Published on:

Class Action Lawsuit Demands Immigrant Children’s Right to Seek Asylum

statue-of-liberty-1210001_640-300x200A federal class action filed by the attorneys representing the child immigrants separated from their parents at the border accuses the government of deporting reunified immigrant families while and forcing them to forego their asylum claims.

Justin Bernick, who represents the six lead plaintiffs in the case, argues that immigration officials have made a practice of coercing immigrant parents to waive their children’s rights to pursue asylum claims. He claims that ICE officials have been specifically targeting vulnerable parents, or those who face expedited removal orders, forcing them to make the uninformed decision of choosing to either leave the country with their children or be deported without them. His case drew information from the revelations in the California class action Ms. L v. Immigration and Customs Enforcement (ICE).

“The forms do not recognize that the children have independent rights to seek asylum, and a right to be accompanied by their parent(s) pending the outcome of those proceedings,” the complaint states.

Justice Department attorney Sarah Fabian announced last week that over a thousand immigrant families face immediate deportation – news that quickly followed U.S. District Court Judge Dana Sabraw’s issuance of a preliminary injunction on the practice of separating immigrant families at the border.

While immigration officials may have complied with the order, Bernick’s suit claims that the immigrant parents were only given minutes to read and review the waiver forms handed to them, denying them the ability to fully mull over the gravity and consequences of their decision.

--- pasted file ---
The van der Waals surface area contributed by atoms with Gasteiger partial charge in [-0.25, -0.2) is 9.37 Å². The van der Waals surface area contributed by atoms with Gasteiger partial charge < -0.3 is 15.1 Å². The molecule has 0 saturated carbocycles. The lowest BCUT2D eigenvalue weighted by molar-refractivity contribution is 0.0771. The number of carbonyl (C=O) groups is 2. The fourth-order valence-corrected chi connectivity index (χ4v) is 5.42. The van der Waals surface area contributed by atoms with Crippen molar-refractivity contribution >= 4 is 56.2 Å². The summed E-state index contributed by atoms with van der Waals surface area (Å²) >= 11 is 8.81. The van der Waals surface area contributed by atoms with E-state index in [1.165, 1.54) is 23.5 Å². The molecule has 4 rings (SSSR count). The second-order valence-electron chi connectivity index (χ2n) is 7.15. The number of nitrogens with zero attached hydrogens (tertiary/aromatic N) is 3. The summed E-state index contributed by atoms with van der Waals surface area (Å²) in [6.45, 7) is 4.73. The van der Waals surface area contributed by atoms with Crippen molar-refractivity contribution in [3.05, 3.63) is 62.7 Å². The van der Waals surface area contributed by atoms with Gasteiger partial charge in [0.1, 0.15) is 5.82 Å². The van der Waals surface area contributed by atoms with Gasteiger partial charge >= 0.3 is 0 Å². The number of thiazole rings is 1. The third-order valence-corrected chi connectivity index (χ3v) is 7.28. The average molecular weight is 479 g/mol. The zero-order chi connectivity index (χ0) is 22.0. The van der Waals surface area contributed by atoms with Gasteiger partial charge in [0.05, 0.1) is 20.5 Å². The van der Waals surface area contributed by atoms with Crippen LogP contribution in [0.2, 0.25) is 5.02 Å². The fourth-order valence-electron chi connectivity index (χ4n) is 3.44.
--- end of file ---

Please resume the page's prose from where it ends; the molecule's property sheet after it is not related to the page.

As the complaint notes, “Parents are not executing the waiver knowingly, intelligently, and voluntarily.”

U.S. District Judge Paul Friedman, who will be presiding over the new case, slammed the waiver forms in a written opinion as early as June this year when he stopped the deportation of a Guatemalan mother who had not first been reunited with her son.

“The form is not worth the paper it is written on,” he wrote.

Most immigrants coming to the United States do so to escape violence, extreme poverty, or generally unlivable conditions. One of the child plaintiffs recalls having her family threatened by a gang for reporting the murder of her second cousin.

Bernick’s suit primarily contends that the immigrant children have the right to escape these conditions in their home countries and pursue asylum even after being reunified with their families.

“The minor children in these families – many of whom came to the U.S. to escape horrifying violence that they themselves face – have been completely deprived of the right to seek asylum, even though their individual right to seek asylum is guaranteed by Sections 235 and 240 of the [Immigration and Nationality Act] and the Fifth Amendment,” the complaint argues.

If you would like to learn more about this latest update to U.S. immigration policy, or have a loved one seeking immigration assistance, don’t hesitate to sit down for a consultation with the Lyttle Law Firm. Call our offices today at (512) 215-5225 to talk to immigration attorney Daniella Lyttle.